The fundamental problem here is that Section 301 grants USTR both broad and unchecked discretion in implementing actions under the law. At a Senate Finance Committee hearing last week, Senator Tom Carper (D-DE) remarked, “I remain concerned about the impact of existing tariffs on businesses in my state and across our country” and asked Tai whether she was “considering more comprehensive Section 301 tariff exclusions” and how “these tariffs fit into the Biden administration’s broader China strategy.” In her response, Tai said, “Tariffs do have a role” and that “I committed in my speech on the Biden administration’s China trade policy last October that we would start the first exclusions process, that we did…and we would consider more exclusions as warranted.”
There are two issues with this response. First, Tai did not explain why tariffs have a role in the administration’s China policy, given their economic consequences for Americans. Evidence points to the fact that these tariffs have hurt the U.S economy. Economist Kara M. Reynolds estimates the cost of the Section 301 tariffs on the average U.S. household to be “at least” $145 a year. Reynolds further observes that “these tariffs are indeed regressive, with the lowest income consumers paying on average 1 percent of their after‐tax income on the Section 301 tariffs compared to only 0.21 percent of the after‐tax income of the highest income consumers.” The imposition of these tariffs seems to be at odds with a trade policy that Tai often claims is “worker centric.”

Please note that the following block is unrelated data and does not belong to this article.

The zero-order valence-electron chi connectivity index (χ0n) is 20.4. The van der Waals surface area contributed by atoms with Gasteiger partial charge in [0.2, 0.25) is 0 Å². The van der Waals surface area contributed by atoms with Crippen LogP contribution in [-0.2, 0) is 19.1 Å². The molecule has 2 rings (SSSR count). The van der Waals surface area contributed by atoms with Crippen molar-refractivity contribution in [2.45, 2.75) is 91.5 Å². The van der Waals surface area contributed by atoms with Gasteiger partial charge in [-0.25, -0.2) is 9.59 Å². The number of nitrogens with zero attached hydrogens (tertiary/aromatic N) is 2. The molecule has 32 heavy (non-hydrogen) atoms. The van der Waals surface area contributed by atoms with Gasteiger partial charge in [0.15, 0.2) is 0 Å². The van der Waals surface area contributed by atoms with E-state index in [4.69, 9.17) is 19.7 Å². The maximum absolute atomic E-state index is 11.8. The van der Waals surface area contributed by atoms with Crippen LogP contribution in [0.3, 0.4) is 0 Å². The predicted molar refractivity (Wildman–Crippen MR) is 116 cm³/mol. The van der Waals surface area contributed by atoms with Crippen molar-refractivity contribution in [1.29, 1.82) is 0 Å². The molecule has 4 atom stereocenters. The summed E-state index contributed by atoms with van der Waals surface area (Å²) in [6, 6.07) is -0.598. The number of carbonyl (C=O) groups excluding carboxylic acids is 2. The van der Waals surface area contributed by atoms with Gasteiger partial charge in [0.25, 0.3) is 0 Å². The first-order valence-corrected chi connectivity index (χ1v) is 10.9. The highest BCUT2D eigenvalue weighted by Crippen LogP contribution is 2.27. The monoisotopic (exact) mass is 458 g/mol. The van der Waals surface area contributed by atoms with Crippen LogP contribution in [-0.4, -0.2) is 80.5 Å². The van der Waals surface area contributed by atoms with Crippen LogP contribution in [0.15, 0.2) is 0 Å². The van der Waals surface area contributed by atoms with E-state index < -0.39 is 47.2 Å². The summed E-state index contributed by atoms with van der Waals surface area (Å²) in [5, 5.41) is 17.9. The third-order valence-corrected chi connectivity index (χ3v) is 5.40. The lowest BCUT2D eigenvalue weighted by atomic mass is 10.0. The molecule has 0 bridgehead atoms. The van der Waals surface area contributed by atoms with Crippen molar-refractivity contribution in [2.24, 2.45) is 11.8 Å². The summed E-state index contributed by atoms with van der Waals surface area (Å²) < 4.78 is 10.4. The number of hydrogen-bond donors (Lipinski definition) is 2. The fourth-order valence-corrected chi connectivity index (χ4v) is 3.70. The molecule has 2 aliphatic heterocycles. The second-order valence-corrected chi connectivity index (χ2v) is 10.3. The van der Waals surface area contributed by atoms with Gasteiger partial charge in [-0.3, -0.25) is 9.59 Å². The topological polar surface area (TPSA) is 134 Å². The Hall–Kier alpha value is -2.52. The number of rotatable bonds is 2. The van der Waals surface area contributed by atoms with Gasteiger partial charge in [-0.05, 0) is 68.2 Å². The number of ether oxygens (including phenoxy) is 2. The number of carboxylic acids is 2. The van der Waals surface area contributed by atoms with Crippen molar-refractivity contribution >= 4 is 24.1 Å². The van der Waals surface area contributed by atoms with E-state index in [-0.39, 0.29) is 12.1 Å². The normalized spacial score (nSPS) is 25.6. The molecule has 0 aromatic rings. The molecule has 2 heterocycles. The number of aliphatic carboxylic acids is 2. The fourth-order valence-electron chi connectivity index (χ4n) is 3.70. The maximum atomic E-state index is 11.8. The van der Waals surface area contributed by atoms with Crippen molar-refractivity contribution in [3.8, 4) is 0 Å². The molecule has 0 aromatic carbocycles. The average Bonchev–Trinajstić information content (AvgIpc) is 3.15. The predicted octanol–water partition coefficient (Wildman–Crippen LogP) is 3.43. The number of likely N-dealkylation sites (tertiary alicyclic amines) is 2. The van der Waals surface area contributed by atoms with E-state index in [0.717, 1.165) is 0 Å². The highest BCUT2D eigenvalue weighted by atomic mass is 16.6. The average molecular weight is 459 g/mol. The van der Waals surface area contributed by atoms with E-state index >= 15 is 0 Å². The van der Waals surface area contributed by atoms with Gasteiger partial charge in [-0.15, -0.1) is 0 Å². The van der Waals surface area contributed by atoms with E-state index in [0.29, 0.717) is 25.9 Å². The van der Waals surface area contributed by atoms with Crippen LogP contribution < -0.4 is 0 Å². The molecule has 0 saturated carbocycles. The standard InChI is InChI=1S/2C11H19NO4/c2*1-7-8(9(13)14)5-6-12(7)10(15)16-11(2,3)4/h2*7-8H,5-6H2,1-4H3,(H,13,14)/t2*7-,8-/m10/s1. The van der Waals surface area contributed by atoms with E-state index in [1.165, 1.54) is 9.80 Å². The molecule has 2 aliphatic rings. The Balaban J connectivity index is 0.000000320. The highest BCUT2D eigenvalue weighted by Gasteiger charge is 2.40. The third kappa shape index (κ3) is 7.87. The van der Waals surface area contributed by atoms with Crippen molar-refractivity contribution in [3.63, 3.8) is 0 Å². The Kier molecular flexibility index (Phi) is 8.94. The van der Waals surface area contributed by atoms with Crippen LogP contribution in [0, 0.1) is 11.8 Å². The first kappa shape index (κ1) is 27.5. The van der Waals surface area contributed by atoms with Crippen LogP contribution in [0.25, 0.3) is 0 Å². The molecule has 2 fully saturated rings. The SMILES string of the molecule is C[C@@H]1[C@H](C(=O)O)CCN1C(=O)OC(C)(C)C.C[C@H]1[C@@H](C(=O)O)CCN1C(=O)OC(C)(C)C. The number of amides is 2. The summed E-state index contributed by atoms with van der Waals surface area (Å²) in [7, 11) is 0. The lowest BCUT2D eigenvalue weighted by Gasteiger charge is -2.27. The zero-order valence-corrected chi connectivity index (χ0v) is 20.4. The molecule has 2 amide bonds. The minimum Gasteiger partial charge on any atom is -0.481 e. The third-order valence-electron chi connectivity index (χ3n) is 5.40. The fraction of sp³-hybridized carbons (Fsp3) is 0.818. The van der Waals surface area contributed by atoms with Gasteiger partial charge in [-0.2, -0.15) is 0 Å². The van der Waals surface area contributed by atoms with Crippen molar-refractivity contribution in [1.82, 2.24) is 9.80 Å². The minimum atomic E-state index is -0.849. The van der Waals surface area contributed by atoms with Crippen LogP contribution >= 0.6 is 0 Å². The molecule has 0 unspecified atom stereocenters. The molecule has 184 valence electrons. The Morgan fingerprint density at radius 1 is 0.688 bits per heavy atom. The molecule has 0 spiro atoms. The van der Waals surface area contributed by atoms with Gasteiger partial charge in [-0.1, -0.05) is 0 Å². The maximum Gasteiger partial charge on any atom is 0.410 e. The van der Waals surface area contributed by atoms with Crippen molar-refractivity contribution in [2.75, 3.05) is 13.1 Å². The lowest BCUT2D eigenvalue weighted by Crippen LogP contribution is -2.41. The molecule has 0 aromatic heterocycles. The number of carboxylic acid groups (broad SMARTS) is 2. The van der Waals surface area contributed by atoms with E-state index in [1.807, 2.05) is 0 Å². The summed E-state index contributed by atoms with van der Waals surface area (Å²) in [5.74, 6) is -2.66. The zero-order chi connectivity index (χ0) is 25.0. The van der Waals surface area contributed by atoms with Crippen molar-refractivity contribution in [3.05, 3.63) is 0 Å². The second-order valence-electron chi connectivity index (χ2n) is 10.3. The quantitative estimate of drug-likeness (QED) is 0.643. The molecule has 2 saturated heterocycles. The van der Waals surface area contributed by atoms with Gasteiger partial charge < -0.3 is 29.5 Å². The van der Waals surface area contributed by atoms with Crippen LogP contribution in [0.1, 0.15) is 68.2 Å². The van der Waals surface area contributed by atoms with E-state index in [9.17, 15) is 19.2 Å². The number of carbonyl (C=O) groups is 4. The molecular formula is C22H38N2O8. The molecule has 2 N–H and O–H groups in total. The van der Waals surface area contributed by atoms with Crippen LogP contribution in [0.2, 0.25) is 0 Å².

Second, in noting that she would consider additional exclusions, Tai is embracing a procedure that was invented by her predecessor and has been shown to lack transparency. The Constitution gives “exclusive and plenary” authority over regulating commerce with foreign nations to Congress, not the executive branch. And while Congress has delegated some of that authority to the president over the years, it can still take action to reform Section 301 and close the procedural loopholes that have allowed the executive branch to take advantage of the broad discretion this statute provides. The CIT ruling, while helpful as far as it goes, illustrates the limited role courts can play in overturning executive trade actions, as it in essence merely asks USTR to provide a better explanation for its actions. This should be a matter of concern regardless of which party occupies the White House. Congress should take action to reform Section 301, and push the administration to lift existing 301 tariffs.